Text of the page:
Throughout the body of work of “Superfreakonomics,” some of the stories feel on point and others do not. While the authors attempt to let the reader know that their theories are not the end of the story, some of the conclusions drawn feel forced and are often controversial at best, and misleading at worst. That does not make the book any less worthy of your time, but that fact must be noted and taken with a grain of salt before committing to what it is they are trying to accomplish with the book. If you dedicate yourself to reading this book with an open mind, the stories will be more insightful and have more of an impact. That being said, just because you are open to what Levitt and Dubner propose does not mean you have to agree with them. Even in disagreeing, the reasoning they use to make their points is powerful enough to allow you to draw some of the same conclusions they arrived at and may drive you to do your own research regarding any questions the authors left unanswered.
In reading this book, what really makes it worthwhile is the change that can occur in your own thought processes. “Superfreakonomics” truly challenges and alters your perception of the world and makes you see things in a different light. It amplifies your understanding of the issues discussed in the book in ways that other similar books do not. This book is highly recommended for anyone that believes there can be more than one side to every story.
Levitt, S. D., & Dubner, S. J. (2009). Superfreakonomics. New York, NY: HarperCollins Publishers.
12will12 said on Jun 17, 2013, 03:21
Levitt, Steven D. and Stephen J. Dubner (2009). Superfreakonomics: Global Cooling, Patriotic Prostitutes and Why Suicide Bombers Should Buy Life Insurance. London: Allen Lane. 2009. ISBN 9780713999914. Pagine 256. 14.99 £
Moltissimi anni fa, pochi giorni prima della morte del Grande Timoniere (quindi doveva essere la fine d’agosto o l’inizio di settembre del 1976), in viaggio alla volta della Sardegna con gli zii, ci fermammo a mangiare da quello che all’epoca era il più reputato ristorante di Castiglion della Pescaia. Mi pare si chiamasse Romano (non esiste più da tempo). Ci servì di secondo dei gamberoni, o delle mazzancolle, spettacolari, fritti con una spolverata di pan grattato. Chiedemmo il bis. Il secondo piatto faceva schifo, tanto che accusammo Romano di aver riutilizzato lo stesso olio.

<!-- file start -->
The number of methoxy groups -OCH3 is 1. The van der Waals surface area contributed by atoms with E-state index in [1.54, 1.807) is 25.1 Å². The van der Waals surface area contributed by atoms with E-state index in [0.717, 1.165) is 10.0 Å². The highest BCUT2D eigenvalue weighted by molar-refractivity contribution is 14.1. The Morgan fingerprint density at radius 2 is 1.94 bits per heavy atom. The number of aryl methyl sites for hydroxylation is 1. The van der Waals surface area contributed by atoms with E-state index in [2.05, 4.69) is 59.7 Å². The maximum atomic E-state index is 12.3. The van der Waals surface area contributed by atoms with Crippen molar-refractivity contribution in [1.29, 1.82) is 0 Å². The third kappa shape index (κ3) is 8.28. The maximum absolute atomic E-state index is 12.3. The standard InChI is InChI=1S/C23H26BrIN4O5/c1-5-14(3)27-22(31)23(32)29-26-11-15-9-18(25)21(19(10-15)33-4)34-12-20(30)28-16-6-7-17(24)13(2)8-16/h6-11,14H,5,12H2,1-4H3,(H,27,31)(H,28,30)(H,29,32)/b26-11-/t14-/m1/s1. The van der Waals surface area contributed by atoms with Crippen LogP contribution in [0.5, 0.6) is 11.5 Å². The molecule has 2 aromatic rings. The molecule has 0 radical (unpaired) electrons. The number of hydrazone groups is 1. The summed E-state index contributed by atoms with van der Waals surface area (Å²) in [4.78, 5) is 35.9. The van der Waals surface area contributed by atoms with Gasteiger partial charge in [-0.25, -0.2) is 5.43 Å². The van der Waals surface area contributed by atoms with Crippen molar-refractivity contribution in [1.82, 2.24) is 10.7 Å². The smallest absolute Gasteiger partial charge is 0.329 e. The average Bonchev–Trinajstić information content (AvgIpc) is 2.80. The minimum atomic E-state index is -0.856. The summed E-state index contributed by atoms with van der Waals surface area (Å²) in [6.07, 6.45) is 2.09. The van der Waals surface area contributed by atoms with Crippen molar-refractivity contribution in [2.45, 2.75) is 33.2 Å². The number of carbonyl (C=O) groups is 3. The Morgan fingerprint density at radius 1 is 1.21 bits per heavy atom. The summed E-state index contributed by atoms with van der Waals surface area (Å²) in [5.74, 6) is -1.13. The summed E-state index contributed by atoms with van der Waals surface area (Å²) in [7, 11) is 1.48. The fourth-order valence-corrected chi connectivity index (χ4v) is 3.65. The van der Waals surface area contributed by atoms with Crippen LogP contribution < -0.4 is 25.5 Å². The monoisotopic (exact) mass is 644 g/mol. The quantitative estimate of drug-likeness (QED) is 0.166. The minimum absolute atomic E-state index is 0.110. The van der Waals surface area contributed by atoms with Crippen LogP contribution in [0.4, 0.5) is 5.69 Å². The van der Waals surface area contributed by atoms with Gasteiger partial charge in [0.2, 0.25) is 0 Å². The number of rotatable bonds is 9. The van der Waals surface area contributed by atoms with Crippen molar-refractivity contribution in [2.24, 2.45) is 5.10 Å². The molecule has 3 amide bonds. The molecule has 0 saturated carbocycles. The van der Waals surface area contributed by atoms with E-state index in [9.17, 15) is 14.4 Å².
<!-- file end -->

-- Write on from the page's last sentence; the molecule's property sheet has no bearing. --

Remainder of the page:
I sequel, nei libri ancor più che nei film e nei ristoranti, sono in genere peggiori dell’originale. Penso che la ragione vada divisa, ma non in parti eguali, tra autore e lettore. Al lettore manca l’effetto sorpresa: sa già quello che si deve aspettare, i punti di forza del modo di scrivere e di argomentare dell’autore li dà per scontati, i punti deboli e le cadute di stile li trova ormai, più che irritanti, insopportabili. Ma le responsabilità principali le ha in genere l’autore che, spinto dal successo del libro precedente, dai diritti che gli intasano il conto bancario e dalle pressioni della casa editrice, ti propina more of the same. E questo more of the same è, magari, qualche cosa che (saggiamente) l’editor aveva espunto dal primo volume, o una compilation frettolosa di articoli pubblicati sui quotidiani sull’onda del successo.